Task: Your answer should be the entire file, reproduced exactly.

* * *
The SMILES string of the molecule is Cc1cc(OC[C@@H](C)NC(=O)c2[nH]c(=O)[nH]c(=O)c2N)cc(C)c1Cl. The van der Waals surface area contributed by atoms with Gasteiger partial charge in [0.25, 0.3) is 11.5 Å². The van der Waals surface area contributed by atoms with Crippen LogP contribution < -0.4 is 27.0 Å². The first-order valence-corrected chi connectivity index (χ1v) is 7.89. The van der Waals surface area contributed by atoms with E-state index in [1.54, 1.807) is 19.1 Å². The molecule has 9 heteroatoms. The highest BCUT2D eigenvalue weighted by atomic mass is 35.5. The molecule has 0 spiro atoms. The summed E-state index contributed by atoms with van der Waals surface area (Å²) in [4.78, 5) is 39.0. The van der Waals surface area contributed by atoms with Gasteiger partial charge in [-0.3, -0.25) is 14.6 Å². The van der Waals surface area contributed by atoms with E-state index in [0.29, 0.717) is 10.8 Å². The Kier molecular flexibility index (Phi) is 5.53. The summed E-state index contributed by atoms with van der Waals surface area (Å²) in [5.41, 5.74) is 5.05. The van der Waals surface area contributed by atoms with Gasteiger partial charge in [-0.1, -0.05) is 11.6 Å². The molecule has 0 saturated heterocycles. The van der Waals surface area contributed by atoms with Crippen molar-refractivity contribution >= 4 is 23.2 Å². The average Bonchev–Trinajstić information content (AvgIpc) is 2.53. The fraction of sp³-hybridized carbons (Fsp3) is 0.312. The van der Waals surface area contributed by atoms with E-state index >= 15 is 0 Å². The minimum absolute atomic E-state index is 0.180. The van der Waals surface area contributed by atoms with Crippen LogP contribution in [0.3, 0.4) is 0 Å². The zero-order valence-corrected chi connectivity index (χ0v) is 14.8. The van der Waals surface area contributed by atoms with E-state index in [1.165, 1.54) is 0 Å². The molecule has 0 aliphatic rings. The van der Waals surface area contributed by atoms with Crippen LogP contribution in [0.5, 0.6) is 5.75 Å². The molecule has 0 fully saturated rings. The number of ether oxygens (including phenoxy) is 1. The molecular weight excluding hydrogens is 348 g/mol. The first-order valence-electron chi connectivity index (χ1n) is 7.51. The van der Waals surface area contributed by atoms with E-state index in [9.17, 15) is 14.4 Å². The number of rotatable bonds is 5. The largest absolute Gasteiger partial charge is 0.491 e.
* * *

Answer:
The SMILES string of the molecule is Cc1cc(OC[C@@H](C)NC(=O)c2[nH]c(=O)[nH]c(=O)c2N)cc(C)c1Cl. The van der Waals surface area contributed by atoms with Gasteiger partial charge in [0.25, 0.3) is 11.5 Å². The van der Waals surface area contributed by atoms with Crippen LogP contribution < -0.4 is 27.0 Å². The first-order valence-corrected chi connectivity index (χ1v) is 7.89. The van der Waals surface area contributed by atoms with E-state index in [1.54, 1.807) is 19.1 Å². The molecule has 9 heteroatoms. The highest BCUT2D eigenvalue weighted by atomic mass is 35.5. The molecule has 0 spiro atoms. The summed E-state index contributed by atoms with van der Waals surface area (Å²) in [4.78, 5) is 39.0. The van der Waals surface area contributed by atoms with Gasteiger partial charge in [-0.3, -0.25) is 14.6 Å². The van der Waals surface area contributed by atoms with E-state index in [0.29, 0.717) is 10.8 Å². The Kier molecular flexibility index (Phi) is 5.53. The summed E-state index contributed by atoms with van der Waals surface area (Å²) in [5.41, 5.74) is 5.05. The van der Waals surface area contributed by atoms with Gasteiger partial charge in [-0.1, -0.05) is 11.6 Å². The molecule has 0 saturated heterocycles. The van der Waals surface area contributed by atoms with Crippen molar-refractivity contribution >= 4 is 23.2 Å². The average Bonchev–Trinajstić information content (AvgIpc) is 2.53. The fraction of sp³-hybridized carbons (Fsp3) is 0.312. The van der Waals surface area contributed by atoms with E-state index >= 15 is 0 Å². The minimum absolute atomic E-state index is 0.180. The van der Waals surface area contributed by atoms with Crippen LogP contribution in [0.3, 0.4) is 0 Å². The zero-order valence-corrected chi connectivity index (χ0v) is 14.8. The van der Waals surface area contributed by atoms with E-state index in [1.165, 1.54) is 0 Å². The molecule has 0 aliphatic rings. The van der Waals surface area contributed by atoms with Crippen LogP contribution in [0.5, 0.6) is 5.75 Å². The molecule has 0 fully saturated rings. The number of ether oxygens (including phenoxy) is 1. The molecular weight excluding hydrogens is 348 g/mol. The first-order valence-electron chi connectivity index (χ1n) is 7.51. The van der Waals surface area contributed by atoms with E-state index in [9.17, 15) is 14.4 Å². The number of rotatable bonds is 5. The largest absolute Gasteiger partial charge is 0.491 e.